Is It The End of An Era in Boston Celtics Basketball? 9

Posted on June 11, 2012 by Brendan Tyman

The Boston Celtics could be without Kevin Garnett (left), Paul Pierce (center), and Ray Allen (right) next season.

All great things come to an end.

The Big Three revival ended on Saturday night when the Boston Celtics were ousted by LeBron James and the Miami Heat, 101-88, in Game 7 of the Eastern Conference finals. Now, the uncertainty of the offseason arrives.

Saturday night’s game was reminiscent of the last five years with the Celtics having the opportunity to win multiple championships, but they missed chances and suffered debilitating injuries. In the 2009 postseason, they lost Kevin Garnett to a season-ending knee injury in February. Ultimately, the team fell to the Orlando Magic in the Eastern Conference semifinals. They fought all the way to Game 7 of the 2010 NBA Finals against the Los Angeles Lakers where they played without center Kendrick Perkins, who tore his ACL in Game 6 of that series. In an ending eerily similar to the 2010 Finals, the Celtics could not hang with the Heat in the final six minutes of the game on Saturday. Like in 2010, the Celtics head into the offseason with the possibility of the Big Three breaking up with Ray Allen and Garnett as free agents. Paul Pierce has two years left on his contract, but only one season is fully guaranteed. The Celtics could either trade Pierce, amnesty him, or keep him while they rebuild.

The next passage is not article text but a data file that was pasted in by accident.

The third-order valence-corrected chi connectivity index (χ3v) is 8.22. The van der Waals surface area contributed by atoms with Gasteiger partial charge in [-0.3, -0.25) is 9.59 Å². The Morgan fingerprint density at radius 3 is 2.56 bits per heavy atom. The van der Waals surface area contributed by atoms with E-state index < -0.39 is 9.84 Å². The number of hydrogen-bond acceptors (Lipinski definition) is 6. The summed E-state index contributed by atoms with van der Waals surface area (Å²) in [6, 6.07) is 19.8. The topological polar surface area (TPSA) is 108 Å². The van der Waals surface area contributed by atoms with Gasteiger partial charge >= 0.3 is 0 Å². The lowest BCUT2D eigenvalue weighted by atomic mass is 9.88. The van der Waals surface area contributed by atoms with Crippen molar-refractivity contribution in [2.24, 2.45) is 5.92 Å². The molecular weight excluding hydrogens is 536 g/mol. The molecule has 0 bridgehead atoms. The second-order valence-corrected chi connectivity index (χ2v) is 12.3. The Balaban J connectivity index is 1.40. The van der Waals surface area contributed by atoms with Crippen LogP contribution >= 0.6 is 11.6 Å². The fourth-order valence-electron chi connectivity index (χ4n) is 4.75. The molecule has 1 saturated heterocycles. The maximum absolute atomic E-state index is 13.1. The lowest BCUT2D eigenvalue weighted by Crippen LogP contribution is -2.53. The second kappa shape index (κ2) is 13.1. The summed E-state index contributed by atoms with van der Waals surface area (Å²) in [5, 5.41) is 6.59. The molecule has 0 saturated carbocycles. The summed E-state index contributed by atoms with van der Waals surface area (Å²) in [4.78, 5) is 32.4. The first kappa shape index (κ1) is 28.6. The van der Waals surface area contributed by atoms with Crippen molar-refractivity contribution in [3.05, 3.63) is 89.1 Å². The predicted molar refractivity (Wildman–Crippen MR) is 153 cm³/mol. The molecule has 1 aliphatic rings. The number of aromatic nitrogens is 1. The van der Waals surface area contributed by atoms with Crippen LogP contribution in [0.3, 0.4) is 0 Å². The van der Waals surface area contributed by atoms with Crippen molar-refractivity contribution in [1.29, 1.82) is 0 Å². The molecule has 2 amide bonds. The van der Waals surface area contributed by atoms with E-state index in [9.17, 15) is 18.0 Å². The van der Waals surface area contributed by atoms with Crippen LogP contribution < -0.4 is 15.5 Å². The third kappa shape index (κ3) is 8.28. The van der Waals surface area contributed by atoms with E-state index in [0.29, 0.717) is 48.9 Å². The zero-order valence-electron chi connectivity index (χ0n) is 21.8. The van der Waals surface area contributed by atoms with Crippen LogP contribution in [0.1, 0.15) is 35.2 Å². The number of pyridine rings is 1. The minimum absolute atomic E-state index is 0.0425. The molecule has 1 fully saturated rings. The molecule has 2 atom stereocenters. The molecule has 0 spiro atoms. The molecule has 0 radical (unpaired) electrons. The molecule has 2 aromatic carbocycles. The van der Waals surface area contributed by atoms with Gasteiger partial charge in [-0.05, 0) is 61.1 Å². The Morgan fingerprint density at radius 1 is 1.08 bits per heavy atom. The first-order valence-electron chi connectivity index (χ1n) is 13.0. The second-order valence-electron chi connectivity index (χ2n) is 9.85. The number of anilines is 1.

There is still a chance that the Celtics could bring the core of the last five years back together for a final run for 2012-’13. After last night’s press conferences from an emotional Doc Rivers and teary-eyed Allen, it appears that the team has long-term goals in mind to build the team around point guard Rajon Rondo. Read the rest of this entry →